SCRS InFocusSM - Society for Clinical Research Sites – SCRS


October 2017

Welcome to the October issue of InFocus, where we provide insights and solutions to help sites and other stakeholders ensure site sustainability.

Articles in this issue include:

  • SCRS Current: Site Tank and SPRIA finalists wow at the Global Site Solutions Summit.
  • SCRS Connects: Chris Trizna, president and founder of CCSi, found purpose in clinical research.
  • Listen Up: “Patient-centricity” is not a term commonly used by site leaders.
  • Metrics that Matter: We asked what “patient-centricity” means to you.
  • Site Focus: Clinical research sites in Puerto Rico help others as they rebuild.

These topics continue in our SCRS LinkedIn Group. Join us and continue the discussion.

We always love to hear from you, please let us know what you think or would like to hear profiled next month.

View the InFocus Archives


More than 900 site and industry leaders gathered in Boca Raton, FL at the largest Global Site Solutions Summit ever. The exhibitor hall featured our first pharmaceutical company exhibitor, Pfizer, demonstrating the importance industry sees in connecting with sites.

Congratulations to SCRS Eagle Award winners Eli Lilly and Company and INC Research/inVentiv Health! After initial nominations, these winners were selected by a vote of all clinical research sites globally, regardless of SCRS membership. Christine Pierre, present of SCRS, said, “The Eagle Award reflects an eagerness to honor and appreciate the sponsor and CRO who have demonstrated outstanding working relationships with sites. SCRS congratulates Eli Lilly and Company and INC Research/inVentiv Health for their efforts in raising industry standards in establishing strong partnerships with clinical trials sites.”

The presentations for Site Tank and Site Patient Enrollment Innovation Achievement (SPRIA) provided inspiration for patient outreach around the globe. Georgina Sposetti, MD, representing Instituto de Investigaciones Clinicas, won the Site Tank competition with “Un Ensayo para Mí,”(A Study for Me) a website where patients in Argentina can search for clinical trial opportunities.

Nazneen Qureshi, representing LMC | Manna Research, Inc., won SPRIA with a Type 1 diabetes trial that was their first entry into pediatric trials. The team utilized a combination of internet and activity engagement providing educational opportunities in partnership with patient organizations to reach diabetic teens and their parents.

Last year’s Site Tank winner, Gregory Folz, Administrative Director of the Research Institute of Deaconess Clinic, presented an update on the development of kits4life, an app connecting sites with unused laboratory supplies with communities in need. The app was demonstrated by Q2 Lab Solutions, which provided technical development support. Using the app and template contract language to release the supplies, sites can connect with 530 aid organizations in 87 countries.

With all of this support, Kits4life was still in need of $20,000 to continue operations through another year. SCRS, representing the support of more than 9,000 member sites and sponsors, has stepped up to provide this support.

Join us at the 2018 Global Site Solutions submit to hear from next year’s finalists. This is the only global conference dedicated to sites. Register now for the 2018 Global Site Solutions Summit to be held October 12-14, 2018 in Boca Raton, FL.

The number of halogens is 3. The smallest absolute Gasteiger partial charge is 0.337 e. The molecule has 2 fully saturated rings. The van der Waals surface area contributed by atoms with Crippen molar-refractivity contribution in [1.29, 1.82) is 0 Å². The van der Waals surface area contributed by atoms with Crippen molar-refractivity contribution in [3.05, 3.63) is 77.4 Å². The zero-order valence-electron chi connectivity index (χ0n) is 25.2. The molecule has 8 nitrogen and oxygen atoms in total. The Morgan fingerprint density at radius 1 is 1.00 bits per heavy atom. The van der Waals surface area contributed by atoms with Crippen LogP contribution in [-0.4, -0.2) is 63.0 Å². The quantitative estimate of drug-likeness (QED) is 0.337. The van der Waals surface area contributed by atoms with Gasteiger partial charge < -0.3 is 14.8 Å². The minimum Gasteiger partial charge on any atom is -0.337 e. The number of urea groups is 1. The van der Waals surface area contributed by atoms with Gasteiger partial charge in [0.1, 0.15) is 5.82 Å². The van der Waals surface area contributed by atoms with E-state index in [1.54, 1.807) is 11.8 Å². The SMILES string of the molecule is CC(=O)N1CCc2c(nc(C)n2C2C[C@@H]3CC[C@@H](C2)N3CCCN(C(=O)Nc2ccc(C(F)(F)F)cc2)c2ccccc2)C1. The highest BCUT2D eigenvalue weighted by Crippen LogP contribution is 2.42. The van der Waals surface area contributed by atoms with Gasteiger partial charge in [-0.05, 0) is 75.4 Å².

As a young man, Chris Trizna had a job but was still seeking a purpose. Then he discovered clinical research. He has successfully applied his skills to building the clinical recruitment company CSSi and in 2014 was named to the PharmaVOICE 100.

In college, Mr. Trizna played soccer and got a general business degree along the way. “I just went into sales like a lot of my friends in sports,” he remembers. “I went into financial planning products, but it was a recession. So then I went into selling paper. Carbonless copy forms were the height of efficiency back then.”

Eventually, he landed in management at a call center and did well. “Running operations based on metrics and leading a team is really my sweet spot,” he explained. The call center had a contract to answer calls about an over-the-counter medication. That led to a contract for one clinical trial, but it wasn’t his project.

The person who was in charge of that trial opened another company to focus just on clinical research, and Mr. Trizna moved to that company. As he worked to manage contract terms and develop metrics, he was learning more of the skills necessary to run his own company.

“I love metrics. I love technology,” he said. “You have to think about what call volume your ads are going to generate and be strategic about placing ads at a rate that your call center can support.”

When that company sold and changed focus, he was ready to start Clinical Site Services, which eventually became CSSi. He knew that he wanted to stay in clinical research. “When I first started it was a job. Then you learn about these conditions, you meet people who are sick, and it gets personal.” Mr. Trizna’s sister-in-law died as a result of breast cancer, and he still uses images of her family in messaging about breast cancer studies. “There’s more of a personal drive to make the study successful and find cures,” he explains. “It becomes less about the business.”

Working in patient recruitment is just one part of a big puzzle that brings new medications to market, but it has one of the biggest effects on study timelines. “Even though we’re a small part of a study, we make a big impact. There’s no better job than realizing you’re affecting lives now and in the future.”

Mr. Trizna builds this personal approach into CSSi’s culture. “When we interview people, I tell them that if it’s just a job, this might not be the right fit for you,” he said. He explained that some of his employees specifically ask to work on conditions that affect their families.

Mr. Trizna reports that technology has changed clinical trial recruitment. “We still advertise, but not like we used to. Technology has allowed you to hone in on specific people and educate more. What we do now is education. And then the site presents the study to the patient, and they educate more.”